Solving The Vinyl Comeback's Big Problem, One Antique Machine At A Time

One of the record presses on the floor at the Quality Record Pressings plant in Salina, Kan.
Courtesy of Acoustic Sounds

Originally published on Sun May 24, 2015 9:15 am

Saturday is Record Store Day, when independent music retailers around the country host parking-lot concerts and sell limited-edition pressings of vinyl records, which have made a small but forceful comeback in an age dominated by digital listening habits. But if there's one problem with the vinyl resurgence, it might be this: The machines that press vinyl records are decades old, and no one's building new ones, so keeping up with increased demand is hard.

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The Two-Way
1:19 pm
Fri April 17, 2015

Why A Blockbuster Of A Trade Deal With Asia Matters

Freighters wait to unload cargo at the Tanjung Pagar container port in Singapore.
Roslan Rahman AFP/Getty Images

Originally published on Fri April 17, 2015 3:51 pm

It has been a decade in the making, but when completed, it will be a free trade agreement to beat all others — representing 40 percent of the world's economy.

The Trans-Pacific Partnership, or TPP, agreement would bring together the economies of the U.S., Japan, Australia and nine other Pacific Rim nations, allowing the free trade of everything from agriculture to automobiles and textiles to pharmaceuticals.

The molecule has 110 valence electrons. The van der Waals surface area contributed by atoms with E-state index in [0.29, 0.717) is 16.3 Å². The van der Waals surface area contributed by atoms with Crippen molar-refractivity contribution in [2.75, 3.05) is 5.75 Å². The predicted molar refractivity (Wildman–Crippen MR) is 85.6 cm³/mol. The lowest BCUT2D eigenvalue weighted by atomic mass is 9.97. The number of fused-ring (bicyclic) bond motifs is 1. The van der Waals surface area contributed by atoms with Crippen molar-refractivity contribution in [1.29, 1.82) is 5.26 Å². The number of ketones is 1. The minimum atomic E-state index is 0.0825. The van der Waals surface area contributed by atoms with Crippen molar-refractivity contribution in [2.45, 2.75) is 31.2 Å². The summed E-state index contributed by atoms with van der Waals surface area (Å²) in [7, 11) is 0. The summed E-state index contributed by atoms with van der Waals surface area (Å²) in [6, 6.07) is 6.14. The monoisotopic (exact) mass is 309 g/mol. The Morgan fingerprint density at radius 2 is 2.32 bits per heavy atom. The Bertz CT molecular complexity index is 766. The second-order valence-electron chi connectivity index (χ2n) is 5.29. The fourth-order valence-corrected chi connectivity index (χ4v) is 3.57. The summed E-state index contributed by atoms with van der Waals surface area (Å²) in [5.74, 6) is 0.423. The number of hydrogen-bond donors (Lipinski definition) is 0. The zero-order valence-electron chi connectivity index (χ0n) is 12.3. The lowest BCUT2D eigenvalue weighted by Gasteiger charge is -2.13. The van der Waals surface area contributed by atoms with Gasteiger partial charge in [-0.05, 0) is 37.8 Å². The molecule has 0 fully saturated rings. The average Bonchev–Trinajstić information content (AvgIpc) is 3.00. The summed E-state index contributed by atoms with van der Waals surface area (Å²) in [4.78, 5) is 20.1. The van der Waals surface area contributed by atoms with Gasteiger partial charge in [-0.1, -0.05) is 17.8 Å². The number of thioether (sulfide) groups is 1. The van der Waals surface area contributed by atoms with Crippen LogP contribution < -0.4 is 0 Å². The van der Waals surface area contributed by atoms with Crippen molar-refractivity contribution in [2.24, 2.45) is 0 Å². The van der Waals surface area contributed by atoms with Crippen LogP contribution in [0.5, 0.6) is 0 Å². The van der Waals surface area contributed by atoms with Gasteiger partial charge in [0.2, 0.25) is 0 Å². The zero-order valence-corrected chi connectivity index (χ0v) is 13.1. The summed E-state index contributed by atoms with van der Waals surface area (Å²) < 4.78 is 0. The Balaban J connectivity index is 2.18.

President Obama said Friday that the deal is critical for the U.S. market.

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Goats and Soda
11:46 am
Fri April 17, 2015

Yes, You Can Help The World And Make Money At The Same Time

A woman cultivates seaweed off the coast of Madagascar to counter overfishing. She's working with Blue Ventures, a business that supports its conservation projects by giving ecotours.
Courtesy of Skoll Foundation

Originally published on Fri April 17, 2015 5:05 pm

What do you call someone who runs a successful business that aims to make the world a better place? A CEO with a conscience? A do-good bottom-liner?

At the Skoll World Forum this week in Oxford, England, the preferred term is social entrepreneur. In fact, the conference is completely devoted to the idea — and promoting its rising stars.

Young entrepreneurs are invited to join veterans for workshops, talks and confabs. Awards are given for "social entrepreneurship."

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The Two-Way
10:34 am
Fri April 17, 2015

TV's 'Sabado Gigante' Will Cease Production This Fall, Ending Record Run

Chilean TV host Mario Kreutzberger, seen here in 2012, will stop making his Sabado Gigante show this September.
Mario Ruiz EPA /Landov

Originally published on Fri April 17, 2015 2:26 pm

After 53 years, Don Francisco will finally put down the mic. Univision says it will stop making the legendarily unpredictable variety show Sábado Gigante in September, ending a run that began in 1962 when Chile's Mario Kreutzberger started entertaining viewers as Don Francisco.

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The Two-Way
6:48 am